The City Project is proud to call National Park Service Director Jon Jarvis a friend. Director Jarvis is a friend of ours. He is a friend of the people. Director Jarvis has provided unprecedented leadership for parks, recreation, monuments, and health resources that reflect the changing face of the nation. For example, the Cesar Chavez National Monument is the first national park to celebrate a Latino born after the 1700s. The Edmund Pettus Bridge celebrates the Civl Rights Revolution. The Honouliuli National Monument celebrates the fragility of Civil Rights and commemorates the site of a nearly forgotten internment camp that held innocent Japanese-American civilians including US citizens, along with thousands foreign prisoners, during World War II. The Belmont Paul National Monument marks the site of epicenter in the struggle for women’s rights. The Stonewall Uprising is a milestone in the quest for LGBT rights. Monuments protecting Native American values include the Mojave Trails, Sand to Snow and Castle Mountains National Monuments in California. NPS provides best practices for using environmental justice and civil rights tools to expand access to parks, recreation, and healthy living through its studies for the San Gabriel Mountains National Monument, and for the Santa Monica Mountains National Recreation Area expansion in Rim of the Valley. President Barack Obama emphasized that places for children of color and low income children to run free, breathe fresh air, experience nature, and learn about their environment is an issue of social justice when he dedicated the San Gabriel Mountains National Monument. Director Jarvis launched the influential Healthy Parks, Healthy People US initiative. Every Kid in a Park works with local Transit Trails programs to take children of color and low income children on fun, healthy, and educational trips to parks, mountains, beaches, rivers, and islands.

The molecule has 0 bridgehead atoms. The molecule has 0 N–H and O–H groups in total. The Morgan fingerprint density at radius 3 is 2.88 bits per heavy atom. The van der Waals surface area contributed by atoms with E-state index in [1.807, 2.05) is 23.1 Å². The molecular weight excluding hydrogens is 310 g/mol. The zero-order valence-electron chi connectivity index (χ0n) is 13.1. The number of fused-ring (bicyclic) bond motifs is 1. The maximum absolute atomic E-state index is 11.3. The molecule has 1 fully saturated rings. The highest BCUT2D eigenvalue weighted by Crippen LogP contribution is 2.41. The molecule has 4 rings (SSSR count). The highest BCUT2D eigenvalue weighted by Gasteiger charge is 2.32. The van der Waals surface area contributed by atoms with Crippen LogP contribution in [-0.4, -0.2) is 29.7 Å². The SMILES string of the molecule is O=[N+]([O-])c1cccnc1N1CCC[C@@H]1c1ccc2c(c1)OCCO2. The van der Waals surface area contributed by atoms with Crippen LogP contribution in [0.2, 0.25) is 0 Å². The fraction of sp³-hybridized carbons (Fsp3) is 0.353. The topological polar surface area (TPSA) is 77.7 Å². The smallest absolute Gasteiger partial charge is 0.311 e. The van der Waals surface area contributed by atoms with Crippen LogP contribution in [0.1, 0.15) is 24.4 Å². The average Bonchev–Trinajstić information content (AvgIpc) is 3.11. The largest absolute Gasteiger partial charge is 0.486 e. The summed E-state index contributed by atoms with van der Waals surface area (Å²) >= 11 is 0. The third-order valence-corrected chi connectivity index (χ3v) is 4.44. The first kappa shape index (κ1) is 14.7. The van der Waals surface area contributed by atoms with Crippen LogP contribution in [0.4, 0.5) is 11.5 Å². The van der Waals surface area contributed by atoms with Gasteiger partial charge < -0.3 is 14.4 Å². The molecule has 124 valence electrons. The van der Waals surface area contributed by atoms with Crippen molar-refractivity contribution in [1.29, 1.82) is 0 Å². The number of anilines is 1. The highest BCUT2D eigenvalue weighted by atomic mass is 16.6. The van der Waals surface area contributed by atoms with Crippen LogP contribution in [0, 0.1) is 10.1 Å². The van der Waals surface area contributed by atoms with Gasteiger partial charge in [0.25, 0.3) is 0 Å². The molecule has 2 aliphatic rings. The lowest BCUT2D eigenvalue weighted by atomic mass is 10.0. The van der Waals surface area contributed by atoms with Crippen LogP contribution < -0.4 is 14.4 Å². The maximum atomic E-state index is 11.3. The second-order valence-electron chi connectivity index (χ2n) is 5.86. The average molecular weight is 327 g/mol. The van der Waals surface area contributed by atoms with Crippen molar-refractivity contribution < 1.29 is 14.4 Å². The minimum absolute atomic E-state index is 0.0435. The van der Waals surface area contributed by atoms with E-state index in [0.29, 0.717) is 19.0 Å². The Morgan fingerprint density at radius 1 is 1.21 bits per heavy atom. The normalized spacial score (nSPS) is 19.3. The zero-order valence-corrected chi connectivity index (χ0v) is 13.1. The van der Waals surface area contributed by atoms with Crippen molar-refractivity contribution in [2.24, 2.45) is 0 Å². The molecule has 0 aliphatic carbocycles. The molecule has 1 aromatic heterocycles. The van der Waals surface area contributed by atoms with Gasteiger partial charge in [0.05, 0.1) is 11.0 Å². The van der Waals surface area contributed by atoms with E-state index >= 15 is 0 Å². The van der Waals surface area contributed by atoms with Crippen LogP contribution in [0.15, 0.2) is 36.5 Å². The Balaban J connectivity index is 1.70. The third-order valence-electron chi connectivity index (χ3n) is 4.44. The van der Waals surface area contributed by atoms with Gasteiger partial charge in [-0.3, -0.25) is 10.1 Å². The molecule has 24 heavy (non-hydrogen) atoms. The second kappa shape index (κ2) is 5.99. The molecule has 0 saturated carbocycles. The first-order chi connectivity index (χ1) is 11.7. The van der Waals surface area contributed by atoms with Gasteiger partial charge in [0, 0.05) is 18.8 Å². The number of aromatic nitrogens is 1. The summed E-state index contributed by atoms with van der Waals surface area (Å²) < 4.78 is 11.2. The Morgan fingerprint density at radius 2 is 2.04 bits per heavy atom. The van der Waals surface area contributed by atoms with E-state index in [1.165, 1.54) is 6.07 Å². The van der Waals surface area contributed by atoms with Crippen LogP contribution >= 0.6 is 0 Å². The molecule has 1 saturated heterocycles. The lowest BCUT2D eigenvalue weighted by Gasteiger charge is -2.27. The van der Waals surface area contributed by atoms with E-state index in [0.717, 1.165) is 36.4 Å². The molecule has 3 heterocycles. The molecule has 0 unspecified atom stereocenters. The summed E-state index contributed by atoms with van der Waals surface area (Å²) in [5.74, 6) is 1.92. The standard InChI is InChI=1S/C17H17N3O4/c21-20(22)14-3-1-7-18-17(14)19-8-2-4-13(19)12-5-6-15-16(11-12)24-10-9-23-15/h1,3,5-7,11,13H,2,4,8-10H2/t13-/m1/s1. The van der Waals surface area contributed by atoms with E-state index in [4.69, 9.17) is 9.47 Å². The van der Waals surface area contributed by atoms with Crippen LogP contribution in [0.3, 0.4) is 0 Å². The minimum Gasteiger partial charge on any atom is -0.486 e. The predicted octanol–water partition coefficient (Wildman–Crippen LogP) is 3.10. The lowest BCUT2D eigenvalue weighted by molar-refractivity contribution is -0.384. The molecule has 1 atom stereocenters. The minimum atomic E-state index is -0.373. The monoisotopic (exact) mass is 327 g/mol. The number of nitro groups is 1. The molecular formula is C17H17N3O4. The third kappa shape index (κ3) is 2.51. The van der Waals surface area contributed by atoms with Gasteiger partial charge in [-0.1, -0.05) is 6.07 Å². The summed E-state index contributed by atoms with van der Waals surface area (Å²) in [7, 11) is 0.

Challenges remain. Diverse allies have submitted public comments on the proposed Director’s Order to improve gender equality, and on the draft 2016-2020 Environmental Justice Strategic Plan.
The Next100 Coalition has worked with Director Jarvis to develop a vision and policy recommendations for a more inclusive system of national parks and other public lands. The Coalition of diverse leaders from civil rights, environmental justice, conservation and community organizations, including The City Project, will continue to work with Director Jarvis’s successor.
Director Jarvis’s last day with the National Park Service is January 3. His departure is a loss for park advocates everywhere. We celebrate his career with a heart felt “Thank you.”
Photo by NPS intern Ashley Philips L to R David Moore, Ken Brodie, FWS Kim Lambert, NPS Director Jon Jarvis, TCP Robert García, Michael Reynolds, Brian Joyner, DOI Cheryl Kelly. All others NPS.